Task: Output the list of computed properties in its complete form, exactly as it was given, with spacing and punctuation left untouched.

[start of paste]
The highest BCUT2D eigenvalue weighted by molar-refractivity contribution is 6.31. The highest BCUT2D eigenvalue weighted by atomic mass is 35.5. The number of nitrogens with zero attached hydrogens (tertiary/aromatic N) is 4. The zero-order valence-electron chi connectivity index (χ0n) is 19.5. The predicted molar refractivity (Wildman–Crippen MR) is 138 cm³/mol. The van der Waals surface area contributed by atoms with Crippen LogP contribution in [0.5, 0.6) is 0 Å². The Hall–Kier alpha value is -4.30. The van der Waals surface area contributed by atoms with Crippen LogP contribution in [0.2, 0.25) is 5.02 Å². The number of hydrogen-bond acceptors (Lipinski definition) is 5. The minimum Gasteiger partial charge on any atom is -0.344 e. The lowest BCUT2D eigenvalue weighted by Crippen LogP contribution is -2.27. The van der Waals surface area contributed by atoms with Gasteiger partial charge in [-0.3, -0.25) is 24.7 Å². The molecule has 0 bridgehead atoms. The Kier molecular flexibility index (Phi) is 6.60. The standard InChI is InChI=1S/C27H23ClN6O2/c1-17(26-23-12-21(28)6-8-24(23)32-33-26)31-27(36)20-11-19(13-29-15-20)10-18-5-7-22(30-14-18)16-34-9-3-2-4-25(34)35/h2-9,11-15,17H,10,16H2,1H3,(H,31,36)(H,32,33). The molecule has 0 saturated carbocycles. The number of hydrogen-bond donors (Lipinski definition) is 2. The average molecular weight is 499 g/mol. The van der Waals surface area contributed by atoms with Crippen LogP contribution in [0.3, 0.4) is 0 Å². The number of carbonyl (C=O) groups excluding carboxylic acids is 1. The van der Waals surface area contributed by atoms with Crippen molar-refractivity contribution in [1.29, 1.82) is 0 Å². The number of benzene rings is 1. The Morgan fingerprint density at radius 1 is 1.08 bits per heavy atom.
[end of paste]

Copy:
The highest BCUT2D eigenvalue weighted by molar-refractivity contribution is 6.31. The highest BCUT2D eigenvalue weighted by atomic mass is 35.5. The number of nitrogens with zero attached hydrogens (tertiary/aromatic N) is 4. The zero-order valence-electron chi connectivity index (χ0n) is 19.5. The predicted molar refractivity (Wildman–Crippen MR) is 138 cm³/mol. The van der Waals surface area contributed by atoms with Crippen LogP contribution in [0.5, 0.6) is 0 Å². The Hall–Kier alpha value is -4.30. The van der Waals surface area contributed by atoms with Crippen LogP contribution in [0.2, 0.25) is 5.02 Å². The number of hydrogen-bond acceptors (Lipinski definition) is 5. The minimum Gasteiger partial charge on any atom is -0.344 e. The lowest BCUT2D eigenvalue weighted by Crippen LogP contribution is -2.27. The van der Waals surface area contributed by atoms with Gasteiger partial charge in [-0.3, -0.25) is 24.7 Å². The molecule has 0 bridgehead atoms. The Kier molecular flexibility index (Phi) is 6.60. The standard InChI is InChI=1S/C27H23ClN6O2/c1-17(26-23-12-21(28)6-8-24(23)32-33-26)31-27(36)20-11-19(13-29-15-20)10-18-5-7-22(30-14-18)16-34-9-3-2-4-25(34)35/h2-9,11-15,17H,10,16H2,1H3,(H,31,36)(H,32,33). The molecule has 0 saturated carbocycles. The number of hydrogen-bond donors (Lipinski definition) is 2. The average molecular weight is 499 g/mol. The van der Waals surface area contributed by atoms with Crippen LogP contribution in [0.3, 0.4) is 0 Å². The number of carbonyl (C=O) groups excluding carboxylic acids is 1. The van der Waals surface area contributed by atoms with Crippen molar-refractivity contribution in [1.29, 1.82) is 0 Å². The number of benzene rings is 1. The Morgan fingerprint density at radius 1 is 1.08 bits per heavy atom.